Read an article today about a data breach that hit a number of financial institutions and retail centers that handle credit card information (Please see Five Indicted In New Jersey For Largest Known Data Breach Conspiracy). The institutions, in total, breached ~160M credit cards among other confidential information.
The hackers were from Russia and Ukraine and used an “SQL injection” attack with malware to cover their tracks. SQL injection appends SQL commands to the end of an entry field which then gets interpreted as a valid SQL command that can then me used to dump an SQL database.
This indictment documents the largest data breach in US judicial history. However, Verizon’s 2013 Data Breach Investigation Report (DBIR) indicates that there were 621 confirmed data breaches in 2012 which compromised 44 million records and for the nine year history collected in VERIS Community Database over 1.1Billion records have been compromised. So it’s hard to tell if this is a World record or just a US one. Small consolation to the customers and the institutions which lost the information.
Data security to the rescue?
In the data storage industry we talk a lot about data encryption of data-in-flight and data-at-rest. It’s unclear to me whether data storage encryption services would have done anything to help mitigate this major data breach as the perpetuators gained SQL command access to a database which would normally have plain text access to the data.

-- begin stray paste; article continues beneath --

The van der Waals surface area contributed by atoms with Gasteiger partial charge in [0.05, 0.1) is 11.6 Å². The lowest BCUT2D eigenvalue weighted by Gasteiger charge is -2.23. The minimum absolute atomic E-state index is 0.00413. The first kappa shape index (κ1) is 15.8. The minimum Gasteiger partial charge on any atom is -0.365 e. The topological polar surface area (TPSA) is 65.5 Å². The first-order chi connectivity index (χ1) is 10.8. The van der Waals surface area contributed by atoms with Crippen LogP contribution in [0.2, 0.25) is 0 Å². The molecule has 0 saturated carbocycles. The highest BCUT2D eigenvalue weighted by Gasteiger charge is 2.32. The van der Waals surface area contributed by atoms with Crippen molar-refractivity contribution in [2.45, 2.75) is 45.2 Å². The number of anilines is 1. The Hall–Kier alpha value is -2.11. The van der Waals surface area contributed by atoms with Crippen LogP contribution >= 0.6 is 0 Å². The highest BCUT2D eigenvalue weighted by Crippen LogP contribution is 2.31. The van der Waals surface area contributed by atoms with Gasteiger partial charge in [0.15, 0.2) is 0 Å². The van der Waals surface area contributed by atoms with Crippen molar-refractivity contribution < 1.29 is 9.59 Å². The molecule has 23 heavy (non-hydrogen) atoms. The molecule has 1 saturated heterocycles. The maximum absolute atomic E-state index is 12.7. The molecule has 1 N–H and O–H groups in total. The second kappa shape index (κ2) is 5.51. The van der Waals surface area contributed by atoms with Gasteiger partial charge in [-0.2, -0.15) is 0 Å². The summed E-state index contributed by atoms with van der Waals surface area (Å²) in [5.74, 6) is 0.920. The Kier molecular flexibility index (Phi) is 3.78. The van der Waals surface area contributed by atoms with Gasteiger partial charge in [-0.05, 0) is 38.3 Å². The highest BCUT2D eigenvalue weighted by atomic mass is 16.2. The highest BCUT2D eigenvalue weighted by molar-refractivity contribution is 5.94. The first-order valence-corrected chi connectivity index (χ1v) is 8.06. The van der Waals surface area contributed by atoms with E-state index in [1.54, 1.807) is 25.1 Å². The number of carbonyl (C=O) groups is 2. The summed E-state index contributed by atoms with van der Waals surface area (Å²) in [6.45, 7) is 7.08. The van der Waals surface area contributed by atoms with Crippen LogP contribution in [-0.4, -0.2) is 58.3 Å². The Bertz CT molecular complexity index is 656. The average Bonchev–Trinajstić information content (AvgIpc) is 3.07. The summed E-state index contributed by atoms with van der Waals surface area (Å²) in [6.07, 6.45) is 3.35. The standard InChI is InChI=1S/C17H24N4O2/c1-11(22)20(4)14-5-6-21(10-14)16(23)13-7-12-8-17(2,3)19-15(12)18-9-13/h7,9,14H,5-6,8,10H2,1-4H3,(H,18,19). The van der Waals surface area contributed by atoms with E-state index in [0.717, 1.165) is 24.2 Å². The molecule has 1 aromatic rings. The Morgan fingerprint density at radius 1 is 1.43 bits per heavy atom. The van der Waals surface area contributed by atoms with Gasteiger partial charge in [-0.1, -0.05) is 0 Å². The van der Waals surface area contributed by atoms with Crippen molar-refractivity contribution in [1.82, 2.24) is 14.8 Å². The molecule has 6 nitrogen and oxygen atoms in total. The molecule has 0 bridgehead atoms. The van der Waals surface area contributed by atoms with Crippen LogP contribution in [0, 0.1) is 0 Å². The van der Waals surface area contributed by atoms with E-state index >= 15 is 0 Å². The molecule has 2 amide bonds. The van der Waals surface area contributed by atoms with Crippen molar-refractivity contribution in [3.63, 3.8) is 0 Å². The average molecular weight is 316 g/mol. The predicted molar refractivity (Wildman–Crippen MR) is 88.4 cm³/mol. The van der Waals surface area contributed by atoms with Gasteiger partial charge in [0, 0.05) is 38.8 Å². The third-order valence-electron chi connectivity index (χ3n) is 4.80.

However, there are other threats where data storage encryption can help. Just a couple of years ago,
- A commercial bank’s backup tapes were lost/stolen which contained over 1 million bank records containing social security information and other sensitive data.
- A government laptop was stolen containing over 28 million discharged veterans social security numbers.
These are just two examples but I am sure there were more where proper data-at-rest encryption would have saved the data from being breached.
Data encryption is not enough
Nevertheless, data encryption is only one layer in a multi-faceted/multi-layered security perimeter that needs to be in place to reduce and someday perhaps, eliminate the risk of losing confidential customer information.
Apparently, SQL injection can be defeated by proper filtering or strongly typing all user input fields. Not exactly sure how hard this would be to do, but if it could be used to save the security of 160 Million credit cards and potentially defeat one of the top ten web application vulnerabilities, it should have been a high priority on somebody’s to-do list.